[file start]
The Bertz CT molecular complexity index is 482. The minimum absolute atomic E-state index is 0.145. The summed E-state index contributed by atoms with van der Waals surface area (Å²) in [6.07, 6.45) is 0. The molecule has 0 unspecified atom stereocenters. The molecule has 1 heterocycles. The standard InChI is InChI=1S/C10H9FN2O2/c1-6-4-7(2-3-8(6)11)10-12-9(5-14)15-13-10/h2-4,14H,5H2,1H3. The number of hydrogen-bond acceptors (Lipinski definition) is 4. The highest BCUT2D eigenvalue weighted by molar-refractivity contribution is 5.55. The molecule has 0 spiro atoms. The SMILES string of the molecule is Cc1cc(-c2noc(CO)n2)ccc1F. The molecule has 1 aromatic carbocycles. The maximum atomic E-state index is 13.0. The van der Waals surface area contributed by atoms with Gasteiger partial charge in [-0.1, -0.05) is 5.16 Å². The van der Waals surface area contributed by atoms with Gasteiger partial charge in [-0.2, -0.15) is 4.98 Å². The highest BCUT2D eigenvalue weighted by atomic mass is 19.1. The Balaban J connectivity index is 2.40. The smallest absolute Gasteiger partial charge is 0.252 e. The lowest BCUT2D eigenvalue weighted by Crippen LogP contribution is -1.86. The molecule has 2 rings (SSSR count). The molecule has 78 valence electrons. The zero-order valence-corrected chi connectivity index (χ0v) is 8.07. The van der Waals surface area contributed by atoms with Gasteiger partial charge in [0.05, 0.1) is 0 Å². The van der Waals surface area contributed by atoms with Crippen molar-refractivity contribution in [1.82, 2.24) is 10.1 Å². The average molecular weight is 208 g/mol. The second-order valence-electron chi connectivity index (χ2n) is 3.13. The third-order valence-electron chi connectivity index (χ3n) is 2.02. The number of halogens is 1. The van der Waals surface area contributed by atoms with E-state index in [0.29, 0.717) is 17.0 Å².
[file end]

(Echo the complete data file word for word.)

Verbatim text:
The Bertz CT molecular complexity index is 482. The minimum absolute atomic E-state index is 0.145. The summed E-state index contributed by atoms with van der Waals surface area (Å²) in [6.07, 6.45) is 0. The molecule has 0 unspecified atom stereocenters. The molecule has 1 heterocycles. The standard InChI is InChI=1S/C10H9FN2O2/c1-6-4-7(2-3-8(6)11)10-12-9(5-14)15-13-10/h2-4,14H,5H2,1H3. The number of hydrogen-bond acceptors (Lipinski definition) is 4. The highest BCUT2D eigenvalue weighted by molar-refractivity contribution is 5.55. The molecule has 0 spiro atoms. The SMILES string of the molecule is Cc1cc(-c2noc(CO)n2)ccc1F. The molecule has 1 aromatic carbocycles. The maximum atomic E-state index is 13.0. The van der Waals surface area contributed by atoms with Gasteiger partial charge in [-0.1, -0.05) is 5.16 Å². The van der Waals surface area contributed by atoms with Gasteiger partial charge in [-0.2, -0.15) is 4.98 Å². The highest BCUT2D eigenvalue weighted by atomic mass is 19.1. The Balaban J connectivity index is 2.40. The smallest absolute Gasteiger partial charge is 0.252 e. The lowest BCUT2D eigenvalue weighted by Crippen LogP contribution is -1.86. The molecule has 2 rings (SSSR count). The molecule has 78 valence electrons. The zero-order valence-corrected chi connectivity index (χ0v) is 8.07. The van der Waals surface area contributed by atoms with Gasteiger partial charge in [0.05, 0.1) is 0 Å². The van der Waals surface area contributed by atoms with Crippen molar-refractivity contribution in [1.82, 2.24) is 10.1 Å². The average molecular weight is 208 g/mol. The second-order valence-electron chi connectivity index (χ2n) is 3.13. The third-order valence-electron chi connectivity index (χ3n) is 2.02. The number of halogens is 1. The van der Waals surface area contributed by atoms with E-state index in [0.29, 0.717) is 17.0 Å².